Ernest was born in 1894, the son of Charles William Morris, a mason and bricklayer, and his wife Annie Morris, and they were living in Kerry Street, Montgomery before the war. Charles and Annie had 12 children, of whom only four survived into adulthood. Ernest, who was christened Alfred George Ernest Morris, was the youngest son, and in the 1911 census, he is shown as aged 17, and working as a cowman on a farm at Horsehay, Little Wenlock, Shropshire. This was a live in post, so he had already left home well before the war broke out. Ernest died of wounds, aged 22 on the 12th October 1916. He is buried in the North East corner of Montgomery (St. Nicholas) Churchyard. Families had to pay extra to have any lettering above and beyond the name, regiment and date of death. The rate was 3 pence and a halfpenny a letter. Rudyard Kipling was asked by the government at the time to draw up a list of suitable phrases, which would be acceptable for inscription. Records show that Ernest’s father chose the following inscription to be placed on his gravestone.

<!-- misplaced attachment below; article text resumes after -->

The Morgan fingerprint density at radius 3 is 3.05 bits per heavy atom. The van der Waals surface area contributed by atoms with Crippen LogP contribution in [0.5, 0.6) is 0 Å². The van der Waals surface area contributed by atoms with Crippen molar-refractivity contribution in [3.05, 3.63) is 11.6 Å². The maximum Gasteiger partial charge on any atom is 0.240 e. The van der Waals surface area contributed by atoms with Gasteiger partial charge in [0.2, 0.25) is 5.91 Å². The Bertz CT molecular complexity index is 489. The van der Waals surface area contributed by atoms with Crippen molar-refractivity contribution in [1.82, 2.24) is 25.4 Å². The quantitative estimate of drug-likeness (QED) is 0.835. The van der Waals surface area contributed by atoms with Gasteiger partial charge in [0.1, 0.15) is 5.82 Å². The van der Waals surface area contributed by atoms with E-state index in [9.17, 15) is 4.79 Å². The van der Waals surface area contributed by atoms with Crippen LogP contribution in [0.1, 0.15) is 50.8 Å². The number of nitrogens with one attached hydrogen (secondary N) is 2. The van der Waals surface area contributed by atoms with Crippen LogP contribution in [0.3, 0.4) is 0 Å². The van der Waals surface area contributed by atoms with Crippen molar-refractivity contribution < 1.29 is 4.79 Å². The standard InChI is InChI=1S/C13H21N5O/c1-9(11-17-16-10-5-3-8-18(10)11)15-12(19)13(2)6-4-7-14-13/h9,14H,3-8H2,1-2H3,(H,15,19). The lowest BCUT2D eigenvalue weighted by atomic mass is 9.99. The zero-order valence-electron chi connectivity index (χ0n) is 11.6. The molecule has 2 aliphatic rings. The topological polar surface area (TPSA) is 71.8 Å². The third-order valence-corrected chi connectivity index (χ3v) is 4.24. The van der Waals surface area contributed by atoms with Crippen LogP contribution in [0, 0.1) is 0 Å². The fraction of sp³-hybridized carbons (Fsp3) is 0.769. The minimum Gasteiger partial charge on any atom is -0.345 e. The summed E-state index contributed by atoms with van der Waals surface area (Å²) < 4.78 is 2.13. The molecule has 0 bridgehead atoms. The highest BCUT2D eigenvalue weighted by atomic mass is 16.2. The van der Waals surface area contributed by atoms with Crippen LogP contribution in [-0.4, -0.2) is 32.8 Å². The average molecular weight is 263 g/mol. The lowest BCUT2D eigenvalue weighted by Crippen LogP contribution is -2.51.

It was not possible to discover any detail about Ernest’s war record, but given that he was serving with the Rifle Brigade it is likely that he was serving at Loos when he was injured, as that was where the 12th Battalion was engaged in 1916. It is of interest to note that whilst Ernest’s grave is cut in the familiar Commonwealth War Graves Commission design, it is of a black slate and not Portland stone. The Commission in the early days was mindful of the need to provide gainful employment for men returning from the war, and families were offered the choice of a stone which would have been quarried locally, or Portland stone. Like Sgt Williams, also buried in Montgomery churchyard, in 1918, Ernest’s gravestone is made of local slate.
Peace, perfect Peace